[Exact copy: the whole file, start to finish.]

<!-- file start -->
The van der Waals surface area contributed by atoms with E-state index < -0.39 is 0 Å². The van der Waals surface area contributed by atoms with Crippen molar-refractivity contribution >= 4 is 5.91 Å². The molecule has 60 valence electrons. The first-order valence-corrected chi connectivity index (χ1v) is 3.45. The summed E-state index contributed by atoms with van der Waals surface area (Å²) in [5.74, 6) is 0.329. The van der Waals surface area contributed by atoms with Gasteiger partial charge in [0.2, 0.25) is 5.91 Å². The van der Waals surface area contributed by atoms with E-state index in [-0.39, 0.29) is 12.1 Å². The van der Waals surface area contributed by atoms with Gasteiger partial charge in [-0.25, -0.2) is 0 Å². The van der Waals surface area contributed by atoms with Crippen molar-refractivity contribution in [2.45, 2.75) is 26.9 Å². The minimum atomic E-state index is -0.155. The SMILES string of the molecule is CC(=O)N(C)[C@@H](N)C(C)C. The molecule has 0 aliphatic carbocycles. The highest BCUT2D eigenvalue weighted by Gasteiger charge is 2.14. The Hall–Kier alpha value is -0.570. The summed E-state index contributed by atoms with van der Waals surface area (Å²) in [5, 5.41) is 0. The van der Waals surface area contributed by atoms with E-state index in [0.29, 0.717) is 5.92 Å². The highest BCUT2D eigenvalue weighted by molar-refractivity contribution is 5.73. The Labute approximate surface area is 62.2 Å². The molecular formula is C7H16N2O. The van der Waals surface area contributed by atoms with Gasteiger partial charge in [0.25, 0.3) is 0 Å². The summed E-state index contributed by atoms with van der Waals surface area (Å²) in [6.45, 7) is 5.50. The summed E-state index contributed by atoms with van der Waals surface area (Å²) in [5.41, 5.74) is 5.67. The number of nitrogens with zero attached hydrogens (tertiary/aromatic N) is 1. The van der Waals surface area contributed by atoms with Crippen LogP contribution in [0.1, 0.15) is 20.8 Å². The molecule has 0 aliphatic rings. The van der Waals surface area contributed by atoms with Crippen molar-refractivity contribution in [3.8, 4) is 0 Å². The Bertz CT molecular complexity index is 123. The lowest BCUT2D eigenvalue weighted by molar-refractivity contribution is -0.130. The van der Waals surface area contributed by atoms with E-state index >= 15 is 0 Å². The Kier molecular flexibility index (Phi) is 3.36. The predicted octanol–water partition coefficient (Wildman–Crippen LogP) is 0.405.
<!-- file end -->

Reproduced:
The van der Waals surface area contributed by atoms with E-state index < -0.39 is 0 Å². The van der Waals surface area contributed by atoms with Crippen molar-refractivity contribution >= 4 is 5.91 Å². The molecule has 60 valence electrons. The first-order valence-corrected chi connectivity index (χ1v) is 3.45. The summed E-state index contributed by atoms with van der Waals surface area (Å²) in [5.74, 6) is 0.329. The van der Waals surface area contributed by atoms with Gasteiger partial charge in [0.2, 0.25) is 5.91 Å². The van der Waals surface area contributed by atoms with E-state index in [-0.39, 0.29) is 12.1 Å². The van der Waals surface area contributed by atoms with Gasteiger partial charge in [-0.25, -0.2) is 0 Å². The van der Waals surface area contributed by atoms with Crippen molar-refractivity contribution in [2.45, 2.75) is 26.9 Å². The minimum atomic E-state index is -0.155. The SMILES string of the molecule is CC(=O)N(C)[C@@H](N)C(C)C. The molecule has 0 aliphatic carbocycles. The highest BCUT2D eigenvalue weighted by Gasteiger charge is 2.14. The Hall–Kier alpha value is -0.570. The summed E-state index contributed by atoms with van der Waals surface area (Å²) in [5, 5.41) is 0. The van der Waals surface area contributed by atoms with E-state index in [0.29, 0.717) is 5.92 Å². The highest BCUT2D eigenvalue weighted by molar-refractivity contribution is 5.73. The Labute approximate surface area is 62.2 Å². The molecular formula is C7H16N2O. The van der Waals surface area contributed by atoms with Gasteiger partial charge in [0.25, 0.3) is 0 Å². The summed E-state index contributed by atoms with van der Waals surface area (Å²) in [6.45, 7) is 5.50. The summed E-state index contributed by atoms with van der Waals surface area (Å²) in [5.41, 5.74) is 5.67. The number of nitrogens with zero attached hydrogens (tertiary/aromatic N) is 1. The van der Waals surface area contributed by atoms with Crippen LogP contribution in [0.1, 0.15) is 20.8 Å². The molecule has 0 aliphatic rings. The van der Waals surface area contributed by atoms with Crippen molar-refractivity contribution in [3.8, 4) is 0 Å². The Bertz CT molecular complexity index is 123. The lowest BCUT2D eigenvalue weighted by molar-refractivity contribution is -0.130. The van der Waals surface area contributed by atoms with E-state index >= 15 is 0 Å². The Kier molecular flexibility index (Phi) is 3.36. The predicted octanol–water partition coefficient (Wildman–Crippen LogP) is 0.405.